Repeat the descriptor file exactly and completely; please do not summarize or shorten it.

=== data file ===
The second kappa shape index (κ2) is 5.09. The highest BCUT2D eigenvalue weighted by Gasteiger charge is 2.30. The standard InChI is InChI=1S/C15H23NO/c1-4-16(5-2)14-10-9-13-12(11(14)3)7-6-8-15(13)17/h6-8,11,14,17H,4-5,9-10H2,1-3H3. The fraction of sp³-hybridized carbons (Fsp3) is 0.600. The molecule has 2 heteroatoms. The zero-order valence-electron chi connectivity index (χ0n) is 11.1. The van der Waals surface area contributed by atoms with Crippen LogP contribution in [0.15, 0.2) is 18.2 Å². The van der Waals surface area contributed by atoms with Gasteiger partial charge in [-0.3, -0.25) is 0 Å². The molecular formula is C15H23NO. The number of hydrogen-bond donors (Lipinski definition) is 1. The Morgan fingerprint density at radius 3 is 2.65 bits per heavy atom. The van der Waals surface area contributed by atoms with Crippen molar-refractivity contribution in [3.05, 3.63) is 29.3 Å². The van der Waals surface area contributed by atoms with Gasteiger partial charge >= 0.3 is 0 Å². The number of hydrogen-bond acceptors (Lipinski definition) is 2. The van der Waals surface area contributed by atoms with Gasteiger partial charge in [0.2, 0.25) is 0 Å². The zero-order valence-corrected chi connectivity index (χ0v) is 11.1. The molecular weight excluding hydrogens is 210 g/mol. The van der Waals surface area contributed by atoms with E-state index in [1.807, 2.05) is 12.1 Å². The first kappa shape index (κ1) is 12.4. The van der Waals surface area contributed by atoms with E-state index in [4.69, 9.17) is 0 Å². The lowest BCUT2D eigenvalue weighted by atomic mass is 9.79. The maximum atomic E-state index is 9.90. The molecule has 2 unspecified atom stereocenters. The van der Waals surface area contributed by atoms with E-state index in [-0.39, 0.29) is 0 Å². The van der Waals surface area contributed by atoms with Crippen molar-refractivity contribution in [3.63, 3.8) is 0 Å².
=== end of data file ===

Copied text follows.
The second kappa shape index (κ2) is 5.09. The highest BCUT2D eigenvalue weighted by Gasteiger charge is 2.30. The standard InChI is InChI=1S/C15H23NO/c1-4-16(5-2)14-10-9-13-12(11(14)3)7-6-8-15(13)17/h6-8,11,14,17H,4-5,9-10H2,1-3H3. The fraction of sp³-hybridized carbons (Fsp3) is 0.600. The molecule has 2 heteroatoms. The zero-order valence-electron chi connectivity index (χ0n) is 11.1. The van der Waals surface area contributed by atoms with Crippen LogP contribution in [0.15, 0.2) is 18.2 Å². The van der Waals surface area contributed by atoms with Gasteiger partial charge in [-0.3, -0.25) is 0 Å². The molecular formula is C15H23NO. The number of hydrogen-bond donors (Lipinski definition) is 1. The Morgan fingerprint density at radius 3 is 2.65 bits per heavy atom. The van der Waals surface area contributed by atoms with Crippen molar-refractivity contribution in [3.05, 3.63) is 29.3 Å². The van der Waals surface area contributed by atoms with Gasteiger partial charge >= 0.3 is 0 Å². The number of hydrogen-bond acceptors (Lipinski definition) is 2. The van der Waals surface area contributed by atoms with Gasteiger partial charge in [0.2, 0.25) is 0 Å². The zero-order valence-corrected chi connectivity index (χ0v) is 11.1. The molecular weight excluding hydrogens is 210 g/mol. The van der Waals surface area contributed by atoms with E-state index in [1.807, 2.05) is 12.1 Å². The first kappa shape index (κ1) is 12.4. The van der Waals surface area contributed by atoms with E-state index in [4.69, 9.17) is 0 Å². The lowest BCUT2D eigenvalue weighted by atomic mass is 9.79. The maximum atomic E-state index is 9.90. The molecule has 2 unspecified atom stereocenters. The van der Waals surface area contributed by atoms with E-state index in [-0.39, 0.29) is 0 Å². The van der Waals surface area contributed by atoms with Crippen molar-refractivity contribution in [3.63, 3.8) is 0 Å².